Posts by zareth_ElementZ

    Definitively graphics are one of my weaknesess.

    I'm not using pixelart, but I'm actually using MagicaVoxel for a project that I'm working on. In the meantime I'm also trying to learn how to draw small things in photoshop using a Wacom. It's not an easy task for me, I'm not so good at drawing, but I hope that with some practice I can do something better in a near future.

    I've found in voxels an easy way to create graphics at this moment. They are not entirely making me happy, but it's all I can do right now :)

    Awesome. I'm going to try to get some video up soon to showcase the method. :)

    Without knowing how the scripts are connected it's difficult to tell, but I'm thinking something with how the SpiderAnimationEvent script is being handled / where it's at and how it's telling the Spider to call "attack", seems like it's positioning the acid attack to wherever this event is instead of the spider. Maybe try to have the Spider script itself call it's own Attack method and see if that works for you, then work from there.

    ive used the code below and it almost works well. when i turn to the right it speed is grate however, when i turn to the left it speeds up super fast. so im amusing that the turn buffer (smoothness) is only being applied to the y's positive direction and when it goes to the y's negative direction it speeds up.

    Anyone know how i might fix this issue?

    see code below.

    1. void RotateBodyByLookDirection()
    2. {
    3. transform.RotateAround(Head.transform.position, Vector3.up, Head.transform.localEulerAngles.y * turnBuffer);
    4. }


    1. void RotateBodyByLookDirection()
    2. {
    3. transform.RotateAround(Head.transform.position, Vector3.up, Time.deltaTime * turnBuffer);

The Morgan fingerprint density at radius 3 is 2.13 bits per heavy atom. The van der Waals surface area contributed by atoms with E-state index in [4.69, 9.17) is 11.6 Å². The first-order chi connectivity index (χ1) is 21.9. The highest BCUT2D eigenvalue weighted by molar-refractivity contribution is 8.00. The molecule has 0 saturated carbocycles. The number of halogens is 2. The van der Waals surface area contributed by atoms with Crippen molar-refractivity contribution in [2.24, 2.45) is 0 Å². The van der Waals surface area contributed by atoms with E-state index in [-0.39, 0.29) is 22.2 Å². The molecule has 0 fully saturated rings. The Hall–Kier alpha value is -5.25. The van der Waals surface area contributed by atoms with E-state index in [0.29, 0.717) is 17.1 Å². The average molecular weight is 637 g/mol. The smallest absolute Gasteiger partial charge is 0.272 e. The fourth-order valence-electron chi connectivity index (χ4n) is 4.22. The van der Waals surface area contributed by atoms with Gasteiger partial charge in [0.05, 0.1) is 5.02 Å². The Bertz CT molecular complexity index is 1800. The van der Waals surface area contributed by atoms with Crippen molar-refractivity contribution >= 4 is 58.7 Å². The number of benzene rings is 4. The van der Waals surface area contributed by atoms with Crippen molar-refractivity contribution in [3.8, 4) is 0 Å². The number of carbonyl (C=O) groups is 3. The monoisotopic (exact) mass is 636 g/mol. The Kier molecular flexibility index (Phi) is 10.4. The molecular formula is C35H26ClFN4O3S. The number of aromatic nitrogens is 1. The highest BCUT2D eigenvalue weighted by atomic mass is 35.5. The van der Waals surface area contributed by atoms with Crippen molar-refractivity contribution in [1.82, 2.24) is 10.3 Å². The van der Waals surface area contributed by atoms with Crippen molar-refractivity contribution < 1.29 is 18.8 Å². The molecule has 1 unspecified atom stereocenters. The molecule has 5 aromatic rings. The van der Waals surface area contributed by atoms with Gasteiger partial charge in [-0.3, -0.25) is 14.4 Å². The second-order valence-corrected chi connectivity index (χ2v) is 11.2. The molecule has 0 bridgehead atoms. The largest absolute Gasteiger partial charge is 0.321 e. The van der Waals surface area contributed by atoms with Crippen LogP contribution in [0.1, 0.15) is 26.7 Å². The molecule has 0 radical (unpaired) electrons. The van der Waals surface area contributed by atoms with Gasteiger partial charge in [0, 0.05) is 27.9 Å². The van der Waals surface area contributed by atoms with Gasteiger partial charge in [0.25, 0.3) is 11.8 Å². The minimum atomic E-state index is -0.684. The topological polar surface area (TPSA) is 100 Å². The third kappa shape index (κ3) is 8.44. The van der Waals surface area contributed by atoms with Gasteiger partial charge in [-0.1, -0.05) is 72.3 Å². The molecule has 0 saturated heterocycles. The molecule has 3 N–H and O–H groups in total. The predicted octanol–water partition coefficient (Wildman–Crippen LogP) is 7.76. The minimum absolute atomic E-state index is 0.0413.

4. }

    Then mess with the turnBuffer value and see what the results are.

    Depends on many things what could be happening. Wheres the code located on the actual acid spit? If its attached to the spider, try spawning it with position transform.position (the spiders current position). Alternately you could create an empty, make the spider its parent, then use that as the location of where the acid spawns. Then you can move the empty wherever you want to get the best spawn location for it.

    Last year I came up with my own unique way of creating pixel art that is simple and looks amazing.


    Go to my ArtStation account that has some images and video for nth (in development rpg):

    All of the environment art was created this way. Scroll down around halfway and you'll find examples of the "pixel brushes" I've created and use.

    Software, I use MediaBang Paint Pro, which is completely Free:

    The process is simple. I create a brush that contains multiple sprites. Then I simply use the brush tool to paint the sprites. Messing around with the settings of the brush you can come up with unique looks using the same pixel brush. I use a drawing tablet (Wacom) but this can be done with just a mouse (you just won't get pressure capabilities).

    I'm posting about this because graphics can be one of the things holding people back. If anyone is interested, I might make a short video explaining it further (and because visual is easier to understand sometimes).

    I took a closer look at the code.

    1. for (int i = 0; i<1; i++) // Limits to only 1 clone spawned
    2.     {
    3.         if (i > 0)

    This might be why. Your for loop only ever reaches 0, because it's always less than 1, so your if > 0 never actually runs because it never reaches above zero. You might try i <= 1. Lemme know if that helps.

    I'm deciding how I want to make squareroot2 completely open source. The goal is to have a complete game available to mess around with and use to possibly make other games with.

    Would this be something the indie dev community would be interested in?

    All the software I use is Free. All the assets would be open to anyone to use (animations, music, sound effects, etc).